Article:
Witness the book that I used for the creme caramel you see in progress in the slide show below. This book (which actually belongs to my wife) has the only recipe for creme caramel that I will make at home. I'm not sure why I do this, but I think it has something to do with sentimentality because it sure as hell isn't rational. Sigh.
I'll take pictures of the finished product and post them later in the week. I can't really unmold the thing and let it sit because it'll collapse after a day or so.
Vanilla Extract courtesy of Exclusively Yours Catering -great stuff!
Monday, December 17, 2007
With it's clever use of people dressed as fruits and vegetables, all singing the praises of Parmesan cheese and other healthy foods, it manages to remind us of the very serous business about the need to maintain a balanced diet without resorting to the condescension we usually associate with the quasi-scientific nutrition infomercials of American television. In other words, it's really StUPid!
OMG, You are going to split a gut when you see this...
Sunday, December 16, 2007
The ancient Romans, some of whom I knew personally and who were very nice people, were very keen at the sort of thing you see going on in this picture. They loved to stuff big things with little things that were in turn stuffed with even littler things.
I have always thought of the practice as a cheap culinary trick that was designed more to impress guests with how much meat a host could give away, than something that was created to highlight the intrinsic qualities of the animals to be consumed. And I've never seen or heard anything to the contrary that would cause me to change my mind about this.
A turkey weighs in on the practice of shoving birds into its body cavity
Friday, December 14, 2007
My gratitude to Gary Allen for this delightful and goofy clip!
By The Foodist
Bob's last post and Jennie/Tikka's comment about using roux in Alfredo sauce got me thinking.
Most of us rarely, if ever, use roux these days. There are a few reasons why:
A) It's time consuming
B) It's fatty/Considered not-healthy
C) It can sometimes be hard to work with
But there are a few cases where nothing else but Roux will do. So what do you do? How do you ensure it works out well for you? Well here are a few steps and hints to ensure that your product comes out tasting good and looking swell.
First, we need to understand what Roux is. Anyone who has taken the basics of a culinary course could tell you that its the combination of a flour and fat. But to really understand how it works we should take a page from that foodie-chemist Harold McGee:
"Flour is about 10% protein by weight, and much of this fraction is insoluble gluten. Gluten aggregations probably get caught in the starch network and so slightly increase the viscosity of the solution, through the pure starches are generally more powerful thickeners overall...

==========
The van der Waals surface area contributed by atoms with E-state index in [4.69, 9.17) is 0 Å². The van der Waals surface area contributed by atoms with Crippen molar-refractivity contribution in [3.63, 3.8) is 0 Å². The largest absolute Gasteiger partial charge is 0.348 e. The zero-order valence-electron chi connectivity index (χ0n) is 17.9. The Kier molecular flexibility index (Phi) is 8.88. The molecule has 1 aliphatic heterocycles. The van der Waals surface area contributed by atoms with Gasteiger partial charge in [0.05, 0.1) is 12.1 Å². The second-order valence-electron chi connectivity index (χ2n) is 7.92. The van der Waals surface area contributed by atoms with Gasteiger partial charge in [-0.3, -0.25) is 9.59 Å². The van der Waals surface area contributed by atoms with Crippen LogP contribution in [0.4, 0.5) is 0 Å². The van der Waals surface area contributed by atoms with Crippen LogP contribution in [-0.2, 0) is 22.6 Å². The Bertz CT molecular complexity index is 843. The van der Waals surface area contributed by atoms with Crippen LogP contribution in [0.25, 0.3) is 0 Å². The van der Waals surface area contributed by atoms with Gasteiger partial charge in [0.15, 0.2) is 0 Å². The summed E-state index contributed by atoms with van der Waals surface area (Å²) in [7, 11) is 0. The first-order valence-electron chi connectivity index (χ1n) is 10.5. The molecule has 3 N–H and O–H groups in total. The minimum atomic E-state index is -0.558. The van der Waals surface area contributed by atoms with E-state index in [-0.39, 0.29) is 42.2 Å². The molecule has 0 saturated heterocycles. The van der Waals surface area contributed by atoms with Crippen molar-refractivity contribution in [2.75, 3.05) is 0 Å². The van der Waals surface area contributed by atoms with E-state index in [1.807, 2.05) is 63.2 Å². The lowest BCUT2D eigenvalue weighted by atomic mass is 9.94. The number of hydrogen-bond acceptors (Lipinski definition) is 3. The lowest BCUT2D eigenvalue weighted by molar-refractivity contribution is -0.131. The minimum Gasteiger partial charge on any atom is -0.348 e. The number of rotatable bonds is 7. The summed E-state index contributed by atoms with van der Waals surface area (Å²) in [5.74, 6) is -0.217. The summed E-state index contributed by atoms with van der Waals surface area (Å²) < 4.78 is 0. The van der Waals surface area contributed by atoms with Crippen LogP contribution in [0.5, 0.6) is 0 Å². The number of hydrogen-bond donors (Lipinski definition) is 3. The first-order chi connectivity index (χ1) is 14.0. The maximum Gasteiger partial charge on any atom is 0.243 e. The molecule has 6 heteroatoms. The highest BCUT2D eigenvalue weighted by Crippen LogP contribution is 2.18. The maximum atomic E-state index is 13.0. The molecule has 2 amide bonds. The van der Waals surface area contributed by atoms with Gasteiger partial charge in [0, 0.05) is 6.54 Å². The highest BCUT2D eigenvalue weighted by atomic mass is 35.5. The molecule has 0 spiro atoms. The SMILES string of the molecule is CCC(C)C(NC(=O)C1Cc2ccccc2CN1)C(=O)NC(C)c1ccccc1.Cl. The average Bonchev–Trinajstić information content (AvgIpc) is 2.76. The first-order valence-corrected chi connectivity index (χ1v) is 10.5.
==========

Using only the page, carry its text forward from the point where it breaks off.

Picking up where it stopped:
Finally, Fats are usually present in the form of butter, oil, or the drippings from a roast. They do not mix with water or water-soluble compounds, but they do slow the penetration of water into starch granules. Fat does contribute the sensation of the smoothness and moistness to a sauce, and when used to precook the flour in a roux, it coats the flour particles, prevents them from clumping together in the water, and so safeguards against lumps."
Ok so ... in English please?
Here's how I think it works. The gluten in the starch of flour is combined with the fats in the butter, oil, or fats from drippings and bond creating a mushy mess we call "roux." Think of making a basic vinaigrette, you combine oil and acid with a binder to hold the emulsion, same basic principle applies. Cooking the roux allows moisture to evaporate leaving a stronger bind between flour and fat.
So now that we have an understanding of what it is, what's the problem?
There are a few things you need to know when using roux. First off, starch takes awhile to cook away. That floury/starch flavor you get from roux means that it needs to cook longer. Starch needs time to break down leaving only the gluten and fat bond to add viscosity and texture to the product.
Secondly, Roux is very very finicky. It takes a trained eye to judge the correct amount of roux to use. There is no set rule on XX Amount of Product requires XX Amount of Roux mainly because different products are different viscosity to begin with and chemical composition is different between products. For example, chicken stock will generally have less natural thickeners than veal stock made with joints and connective tissue.
The worst part of this is that the only thing you can count on with a roux is time. Allowing a product to cook out the starches and hence thicken the product correctly is the only way to judge if you need more or, worst case, less.